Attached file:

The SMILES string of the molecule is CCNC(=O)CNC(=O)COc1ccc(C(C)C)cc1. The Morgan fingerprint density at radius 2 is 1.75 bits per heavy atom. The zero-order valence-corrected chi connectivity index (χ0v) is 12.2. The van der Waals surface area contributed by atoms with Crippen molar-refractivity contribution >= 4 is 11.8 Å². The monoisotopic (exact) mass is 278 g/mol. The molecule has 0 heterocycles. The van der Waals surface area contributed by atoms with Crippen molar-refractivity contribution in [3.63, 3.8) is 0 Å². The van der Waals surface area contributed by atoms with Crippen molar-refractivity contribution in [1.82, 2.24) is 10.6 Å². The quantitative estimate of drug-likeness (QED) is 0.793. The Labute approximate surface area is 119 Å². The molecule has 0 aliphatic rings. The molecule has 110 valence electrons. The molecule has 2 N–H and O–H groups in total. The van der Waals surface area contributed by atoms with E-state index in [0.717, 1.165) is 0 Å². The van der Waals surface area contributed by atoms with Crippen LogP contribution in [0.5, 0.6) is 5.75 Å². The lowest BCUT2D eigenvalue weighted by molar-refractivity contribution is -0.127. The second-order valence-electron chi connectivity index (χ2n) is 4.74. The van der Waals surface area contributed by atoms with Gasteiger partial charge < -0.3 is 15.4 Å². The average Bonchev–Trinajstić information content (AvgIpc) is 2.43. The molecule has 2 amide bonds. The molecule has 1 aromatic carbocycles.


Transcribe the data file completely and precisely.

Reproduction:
The SMILES string of the molecule is CCNC(=O)CNC(=O)COc1ccc(C(C)C)cc1. The Morgan fingerprint density at radius 2 is 1.75 bits per heavy atom. The zero-order valence-corrected chi connectivity index (χ0v) is 12.2. The van der Waals surface area contributed by atoms with Crippen molar-refractivity contribution >= 4 is 11.8 Å². The monoisotopic (exact) mass is 278 g/mol. The molecule has 0 heterocycles. The van der Waals surface area contributed by atoms with Crippen molar-refractivity contribution in [3.63, 3.8) is 0 Å². The van der Waals surface area contributed by atoms with Crippen molar-refractivity contribution in [1.82, 2.24) is 10.6 Å². The quantitative estimate of drug-likeness (QED) is 0.793. The Labute approximate surface area is 119 Å². The molecule has 0 aliphatic rings. The molecule has 110 valence electrons. The molecule has 2 N–H and O–H groups in total. The van der Waals surface area contributed by atoms with E-state index in [0.717, 1.165) is 0 Å². The van der Waals surface area contributed by atoms with Crippen LogP contribution in [0.5, 0.6) is 5.75 Å². The lowest BCUT2D eigenvalue weighted by molar-refractivity contribution is -0.127. The second-order valence-electron chi connectivity index (χ2n) is 4.74. The van der Waals surface area contributed by atoms with Gasteiger partial charge < -0.3 is 15.4 Å². The average Bonchev–Trinajstić information content (AvgIpc) is 2.43. The molecule has 2 amide bonds. The molecule has 1 aromatic carbocycles.